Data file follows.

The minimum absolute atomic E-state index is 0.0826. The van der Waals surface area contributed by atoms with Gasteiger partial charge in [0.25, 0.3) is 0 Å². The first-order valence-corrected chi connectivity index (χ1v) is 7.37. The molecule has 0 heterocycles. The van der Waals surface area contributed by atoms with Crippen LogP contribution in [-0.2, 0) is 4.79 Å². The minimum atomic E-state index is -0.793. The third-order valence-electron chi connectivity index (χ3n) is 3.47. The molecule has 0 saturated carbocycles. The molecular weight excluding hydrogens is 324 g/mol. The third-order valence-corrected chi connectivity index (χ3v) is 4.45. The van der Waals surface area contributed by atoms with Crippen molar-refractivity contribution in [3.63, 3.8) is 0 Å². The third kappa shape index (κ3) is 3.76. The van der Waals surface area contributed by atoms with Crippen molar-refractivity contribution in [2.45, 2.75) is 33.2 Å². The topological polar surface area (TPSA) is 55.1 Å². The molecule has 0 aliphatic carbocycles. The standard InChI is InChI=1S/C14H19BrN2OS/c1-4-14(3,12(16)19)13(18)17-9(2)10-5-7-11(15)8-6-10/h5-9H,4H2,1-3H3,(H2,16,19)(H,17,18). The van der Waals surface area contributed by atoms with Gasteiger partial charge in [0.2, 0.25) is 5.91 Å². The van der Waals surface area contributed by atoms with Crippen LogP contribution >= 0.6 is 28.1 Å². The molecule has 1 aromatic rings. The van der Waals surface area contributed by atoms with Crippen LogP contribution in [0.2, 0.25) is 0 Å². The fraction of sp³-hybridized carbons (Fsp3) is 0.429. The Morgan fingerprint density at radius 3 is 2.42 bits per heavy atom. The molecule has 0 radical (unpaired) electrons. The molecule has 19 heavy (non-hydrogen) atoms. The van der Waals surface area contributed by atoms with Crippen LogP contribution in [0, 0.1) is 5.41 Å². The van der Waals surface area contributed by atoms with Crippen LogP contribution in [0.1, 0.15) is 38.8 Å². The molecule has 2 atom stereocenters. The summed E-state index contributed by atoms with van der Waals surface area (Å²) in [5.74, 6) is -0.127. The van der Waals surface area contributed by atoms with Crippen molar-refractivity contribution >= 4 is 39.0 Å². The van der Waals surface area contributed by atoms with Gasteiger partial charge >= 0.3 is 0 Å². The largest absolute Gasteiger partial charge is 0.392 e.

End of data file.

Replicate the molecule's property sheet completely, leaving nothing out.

The minimum absolute atomic E-state index is 0.0826. The van der Waals surface area contributed by atoms with Gasteiger partial charge in [0.25, 0.3) is 0 Å². The first-order valence-corrected chi connectivity index (χ1v) is 7.37. The molecule has 0 heterocycles. The van der Waals surface area contributed by atoms with Crippen LogP contribution in [-0.2, 0) is 4.79 Å². The minimum atomic E-state index is -0.793. The third-order valence-electron chi connectivity index (χ3n) is 3.47. The molecule has 0 saturated carbocycles. The molecular weight excluding hydrogens is 324 g/mol. The third-order valence-corrected chi connectivity index (χ3v) is 4.45. The van der Waals surface area contributed by atoms with Crippen molar-refractivity contribution in [3.63, 3.8) is 0 Å². The third kappa shape index (κ3) is 3.76. The van der Waals surface area contributed by atoms with Crippen molar-refractivity contribution in [2.45, 2.75) is 33.2 Å². The topological polar surface area (TPSA) is 55.1 Å². The molecule has 0 aliphatic carbocycles. The standard InChI is InChI=1S/C14H19BrN2OS/c1-4-14(3,12(16)19)13(18)17-9(2)10-5-7-11(15)8-6-10/h5-9H,4H2,1-3H3,(H2,16,19)(H,17,18). The van der Waals surface area contributed by atoms with Gasteiger partial charge in [0.2, 0.25) is 5.91 Å². The van der Waals surface area contributed by atoms with Crippen LogP contribution >= 0.6 is 28.1 Å². The molecule has 1 aromatic rings. The van der Waals surface area contributed by atoms with Crippen LogP contribution in [0.2, 0.25) is 0 Å². The fraction of sp³-hybridized carbons (Fsp3) is 0.429. The Morgan fingerprint density at radius 3 is 2.42 bits per heavy atom. The molecule has 0 radical (unpaired) electrons. The molecule has 19 heavy (non-hydrogen) atoms. The van der Waals surface area contributed by atoms with Crippen LogP contribution in [0, 0.1) is 5.41 Å². The van der Waals surface area contributed by atoms with Crippen LogP contribution in [0.1, 0.15) is 38.8 Å². The molecule has 2 atom stereocenters. The summed E-state index contributed by atoms with van der Waals surface area (Å²) in [5.74, 6) is -0.127. The van der Waals surface area contributed by atoms with Crippen molar-refractivity contribution >= 4 is 39.0 Å². The van der Waals surface area contributed by atoms with Gasteiger partial charge >= 0.3 is 0 Å². The largest absolute Gasteiger partial charge is 0.392 e.